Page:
If the RPG rules involve just waving a towel around, it's pointless to refer to the book.


I'm a little late to the game on this thread, but I think it's a really interesting topic. In my experience, one game which consistently succeeds in eliciting it's desired emotional response set (tension, anxiety, fear, defeat, and relief) is Dread.

For anyone who hasn't played Dread, a quick summary:
You play the game with a big jenga tower in the middle of the table. Any time you take an action which could result in failure, you pull a block from the tower and place it on top. If you do so successfully, your action succeeds; you can give up part way through and your action fails. Or, if you knock over the tower, your character dies / is removed from the story.

Unlike any dice-based (or card-based) game I have played, Dread evokes it's desired emotional responses through a physiologically-taxing system. Pulling a block out of a jenga tower becomes increasingly difficult, and thus increasingly stressful (moreso, and in a different way, than rolling dice). The stress increases your heart rate, etc etc physiological science with which I am not intimately familiar, and due to your involvement in the game, you may experience the stress of the system as fear (or anxiety, etc).

This is, I think, similar to the spicy food comparison. Fundamentally, it is a physical stimulus which is designed to encourage a certain emotional response from the players. Of course, if you simply aren't connected to your character or the game, then there is no stress in removing the blocks -- you have nothing to lose if the tower falls. Similarly, if you just don't like (for example) thai food, then you don't lose anything by not subjecting yourself to the spiciness.
Brad H

Anders Gabrielsson

So creating a game that elicits positive emotional responses could be done by creating an environment that creates the corresponding physiological responses? Hm.

Earlier today I thought about what the emotional impact would be if you played in a dimly lit room with each player in a relaxed position on a couch out of the line of sight of the others, with maybe some candles and soft music. It's something I'd like to try, but it would require a game you could play comfortably lying down.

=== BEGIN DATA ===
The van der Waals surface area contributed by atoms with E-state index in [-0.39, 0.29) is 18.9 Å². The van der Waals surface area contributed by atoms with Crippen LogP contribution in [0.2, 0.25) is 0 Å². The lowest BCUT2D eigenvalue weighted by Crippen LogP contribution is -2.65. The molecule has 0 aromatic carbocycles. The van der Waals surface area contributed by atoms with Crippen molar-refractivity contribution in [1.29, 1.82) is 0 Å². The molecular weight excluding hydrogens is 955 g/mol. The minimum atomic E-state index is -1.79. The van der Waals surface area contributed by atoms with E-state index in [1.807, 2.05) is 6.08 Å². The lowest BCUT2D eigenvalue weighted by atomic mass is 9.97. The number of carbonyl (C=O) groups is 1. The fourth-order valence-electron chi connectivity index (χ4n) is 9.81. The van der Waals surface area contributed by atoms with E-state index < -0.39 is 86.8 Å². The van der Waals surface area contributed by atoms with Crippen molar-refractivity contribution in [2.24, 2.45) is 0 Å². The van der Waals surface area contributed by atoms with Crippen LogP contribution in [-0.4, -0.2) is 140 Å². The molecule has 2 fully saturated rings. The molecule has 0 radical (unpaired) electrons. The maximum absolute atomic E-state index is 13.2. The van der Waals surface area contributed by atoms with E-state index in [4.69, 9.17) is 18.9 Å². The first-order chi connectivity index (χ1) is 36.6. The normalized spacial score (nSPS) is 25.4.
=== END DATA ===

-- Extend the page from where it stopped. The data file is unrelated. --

Jenga tiles don't do anything so predictable. I know a lot of people who would be bored or careless or too agitated to enjoy a game based on a Jenga tower (I love Jenga and hate that I haven't played Dread yet). I have seen grow men get giddy when they pick up more dice than they can comfortably hold, cheer for high rolls, throw fits over low ones, etc... I'm pretty sure there's something physiological behind those responses too.

I think the problem with talking this whole elicit emotions thing is that in RPGs there SEEMS TO ME to be a lack of "this is good, in and of itself, despite my personal tastes" kind of talk or interaction. Think about other artistic mediums: anecdotally I can site dozens, maybe more, instance where someone said, you know I hate the style of music that Slayer makes, but I can recognize how technically proficient they are, or I don't go in for classics, but I understand why Casablanca is such a significant film. What I get from exchanges like that is there is a recognition that something can be good, or of high quality, but not fit our particular tastes, and that people who are very into music or film or whatever medium, learn what marks various standards of "good" without (necessarily) having any personal connection to the art. I'm not saying that this is totally lacking in the RPG community, or that any given individual fails to see things from this perspective, but I would argue that in game design there is not enough history or variety (perhaps until very recently) to teach people "Game Appreciation" the way that we teach "Art Appreciation."

I hope that ramble makes sense, and I would love to clarify anything thats confusing.